by: Tom Van Riper, Forbes Staff
For nearly three weeks, Denver Broncos fans have been lining up in droves at the team’s Englewood, Colo. training camp. The man they’re turning out to see: new franchise quarterback Peyton Manning.
Opting to end the Tim Tebow experiment, the Broncos invested million over five years to win the sweepstakes for Manning, a 36-year-old veteran who cleared out of Indianapolis to make way for Andrew Luck. Manning, coming off a serious neck injury that caused him to miss the entire 2011 season, will earn million this year. How high are expectations? Over 4,000 fans, many lining up at 6 AM, showed up for Manning’s first workout with the team on July 26, according to the Denver Post.
By signing Manning at this stage of his career, the obvious goal is to reach a Super Bowl, and to reach one quickly. How big a risk did the Broncos take by linking their fortunes to an incoming veteran quarterback?
Quite big. Huge, actually. History is not on their side. Consider the numbers: 53 different quarterbacks have started Super Bowls in the game’s 46-year history. Of those, only four were playing in their first year with the club after being acquired via trade or free agency. The four: Earl Morrall of the 1969 Colts, Craig Morton of the 1978 Broncos, Trent Dilfer of the 2001 Ravens, and Jake Delhomme of the 2004 Panthers. And those clubs all had something in common – a top ten defense in terms of points allowed (in fact the Colts, Ravens and Broncos were all in the top three). The current Denver defense wouldn’t seem to have that kind of potential, coming off a year in which it ranked 24th in the league.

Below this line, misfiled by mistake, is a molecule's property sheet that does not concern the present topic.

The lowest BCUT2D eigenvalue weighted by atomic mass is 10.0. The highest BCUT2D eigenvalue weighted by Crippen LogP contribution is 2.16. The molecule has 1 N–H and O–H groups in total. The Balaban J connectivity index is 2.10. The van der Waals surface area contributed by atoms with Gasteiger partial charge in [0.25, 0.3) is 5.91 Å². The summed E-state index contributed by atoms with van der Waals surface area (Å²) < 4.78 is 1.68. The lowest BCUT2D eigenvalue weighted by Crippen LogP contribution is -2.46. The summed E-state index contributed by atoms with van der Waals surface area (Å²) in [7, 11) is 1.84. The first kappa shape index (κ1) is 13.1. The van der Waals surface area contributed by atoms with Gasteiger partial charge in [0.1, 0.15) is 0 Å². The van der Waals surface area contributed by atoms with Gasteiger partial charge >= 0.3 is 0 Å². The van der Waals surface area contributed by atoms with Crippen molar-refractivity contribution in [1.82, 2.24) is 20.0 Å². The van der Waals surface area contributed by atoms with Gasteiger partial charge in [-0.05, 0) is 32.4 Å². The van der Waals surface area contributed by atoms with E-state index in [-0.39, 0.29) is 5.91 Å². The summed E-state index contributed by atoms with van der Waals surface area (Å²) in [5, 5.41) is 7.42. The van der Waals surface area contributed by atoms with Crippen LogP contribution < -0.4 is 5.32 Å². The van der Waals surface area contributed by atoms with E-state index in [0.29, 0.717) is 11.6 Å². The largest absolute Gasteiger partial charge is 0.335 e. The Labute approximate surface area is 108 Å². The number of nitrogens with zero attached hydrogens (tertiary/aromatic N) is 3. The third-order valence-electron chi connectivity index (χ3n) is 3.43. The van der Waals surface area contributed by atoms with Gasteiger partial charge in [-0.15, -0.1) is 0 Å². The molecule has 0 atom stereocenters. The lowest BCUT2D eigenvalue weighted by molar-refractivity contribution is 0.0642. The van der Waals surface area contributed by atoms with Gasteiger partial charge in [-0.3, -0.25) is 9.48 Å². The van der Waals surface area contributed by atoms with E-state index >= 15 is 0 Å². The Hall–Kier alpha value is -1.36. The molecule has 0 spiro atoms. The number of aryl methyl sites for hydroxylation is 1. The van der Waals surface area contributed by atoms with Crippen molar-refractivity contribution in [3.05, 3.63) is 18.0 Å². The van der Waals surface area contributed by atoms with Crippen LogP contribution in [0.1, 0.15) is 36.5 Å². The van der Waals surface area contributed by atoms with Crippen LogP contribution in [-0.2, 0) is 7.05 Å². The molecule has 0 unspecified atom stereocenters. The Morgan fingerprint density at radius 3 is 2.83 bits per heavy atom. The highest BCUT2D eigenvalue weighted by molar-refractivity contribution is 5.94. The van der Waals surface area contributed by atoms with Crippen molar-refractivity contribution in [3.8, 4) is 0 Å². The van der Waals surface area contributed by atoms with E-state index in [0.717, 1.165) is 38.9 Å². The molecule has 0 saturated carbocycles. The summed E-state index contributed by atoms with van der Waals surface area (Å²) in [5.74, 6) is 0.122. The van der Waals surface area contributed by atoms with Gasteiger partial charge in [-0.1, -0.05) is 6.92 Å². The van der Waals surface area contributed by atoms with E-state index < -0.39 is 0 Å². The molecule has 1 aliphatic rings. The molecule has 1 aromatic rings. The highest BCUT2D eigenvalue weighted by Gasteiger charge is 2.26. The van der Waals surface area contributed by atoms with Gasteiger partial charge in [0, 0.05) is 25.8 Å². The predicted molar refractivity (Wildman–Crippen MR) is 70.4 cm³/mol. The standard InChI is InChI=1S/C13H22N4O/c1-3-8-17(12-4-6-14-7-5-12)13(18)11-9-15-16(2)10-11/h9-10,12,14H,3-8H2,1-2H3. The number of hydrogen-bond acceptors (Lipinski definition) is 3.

A handful of quarterbacks, including Jim Plunkett, Brad Johnson and Kerry Collins, led new teams to Super Bowls in their second seasons following trades. All of them, though, were at least a bit younger than Manning, if not as talented.
The proven formula for a Super Bowl run: drafting your own quarterback and nurturing him along. Of those 53 Super Bowl starters in history, 32 of them were drafted by the clubs they eventually took there. Some, like Tom Brady and Ben Roethlisberger, made it pretty quickly. But most took a little while: Aaron Rodgers of the Packers was in his sixth season when he went in 2011. Eli Manning, Troy Aikman, and the guy who pulled the trigger on the Manning deal, John Elway, made it in their fourth seasons. Steve McNair, Terry Bradshaw and Bob Griese in their fifth. And Peyton himself made it in his ninth season with Indianapolis when he scored his lone title in 2007.
Now he’s trying to buck the odds, not only as the fifth QB to win right away with a new team, but to become just the third to take two teams to a Super Bowl, along with Morton and Kurt Warner. But the signing has that feel of the Kansas City Chiefs acquisition of Joe Montana at a similar age back in 1993. After 13 brilliant years in San Francisco, Montana closed out his career with two decent seasons for Chiefs, leading them to the playoffs in 1993 and 1994. But there never was a Super Bowl. Expect the same for Manning and Denver.
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